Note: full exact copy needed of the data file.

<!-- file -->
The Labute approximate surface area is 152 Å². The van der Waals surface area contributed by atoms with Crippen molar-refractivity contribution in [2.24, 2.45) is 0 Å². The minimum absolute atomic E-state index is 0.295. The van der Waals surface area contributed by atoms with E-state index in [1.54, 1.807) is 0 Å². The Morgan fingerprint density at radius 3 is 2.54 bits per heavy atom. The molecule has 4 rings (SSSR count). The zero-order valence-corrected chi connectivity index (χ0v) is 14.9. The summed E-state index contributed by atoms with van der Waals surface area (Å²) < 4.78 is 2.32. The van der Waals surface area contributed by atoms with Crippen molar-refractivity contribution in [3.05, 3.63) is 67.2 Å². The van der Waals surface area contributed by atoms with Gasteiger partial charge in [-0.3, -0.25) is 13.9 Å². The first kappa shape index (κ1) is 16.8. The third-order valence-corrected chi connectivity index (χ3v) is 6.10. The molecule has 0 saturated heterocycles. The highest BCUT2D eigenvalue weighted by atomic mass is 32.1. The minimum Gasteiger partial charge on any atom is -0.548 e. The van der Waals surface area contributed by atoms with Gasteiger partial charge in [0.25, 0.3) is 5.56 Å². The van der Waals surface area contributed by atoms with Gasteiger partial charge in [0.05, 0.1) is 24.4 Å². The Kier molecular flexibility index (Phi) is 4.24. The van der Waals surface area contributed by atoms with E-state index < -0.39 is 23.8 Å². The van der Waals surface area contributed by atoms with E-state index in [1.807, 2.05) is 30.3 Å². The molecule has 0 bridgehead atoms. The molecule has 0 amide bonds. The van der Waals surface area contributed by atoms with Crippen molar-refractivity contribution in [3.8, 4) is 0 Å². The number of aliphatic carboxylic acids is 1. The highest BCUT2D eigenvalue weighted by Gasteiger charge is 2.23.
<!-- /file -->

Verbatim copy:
The Labute approximate surface area is 152 Å². The van der Waals surface area contributed by atoms with Crippen molar-refractivity contribution in [2.24, 2.45) is 0 Å². The minimum absolute atomic E-state index is 0.295. The van der Waals surface area contributed by atoms with E-state index in [1.54, 1.807) is 0 Å². The Morgan fingerprint density at radius 3 is 2.54 bits per heavy atom. The molecule has 4 rings (SSSR count). The zero-order valence-corrected chi connectivity index (χ0v) is 14.9. The summed E-state index contributed by atoms with van der Waals surface area (Å²) < 4.78 is 2.32. The van der Waals surface area contributed by atoms with Crippen molar-refractivity contribution in [3.05, 3.63) is 67.2 Å². The van der Waals surface area contributed by atoms with Gasteiger partial charge in [-0.3, -0.25) is 13.9 Å². The first kappa shape index (κ1) is 16.8. The third-order valence-corrected chi connectivity index (χ3v) is 6.10. The molecule has 0 saturated heterocycles. The highest BCUT2D eigenvalue weighted by atomic mass is 32.1. The minimum Gasteiger partial charge on any atom is -0.548 e. The van der Waals surface area contributed by atoms with Gasteiger partial charge in [0.25, 0.3) is 5.56 Å². The van der Waals surface area contributed by atoms with Gasteiger partial charge in [0.05, 0.1) is 24.4 Å². The Kier molecular flexibility index (Phi) is 4.24. The van der Waals surface area contributed by atoms with E-state index < -0.39 is 23.8 Å². The van der Waals surface area contributed by atoms with E-state index in [1.807, 2.05) is 30.3 Å². The molecule has 0 bridgehead atoms. The molecule has 0 amide bonds. The van der Waals surface area contributed by atoms with Crippen molar-refractivity contribution in [3.8, 4) is 0 Å². The number of aliphatic carboxylic acids is 1. The highest BCUT2D eigenvalue weighted by Gasteiger charge is 2.23.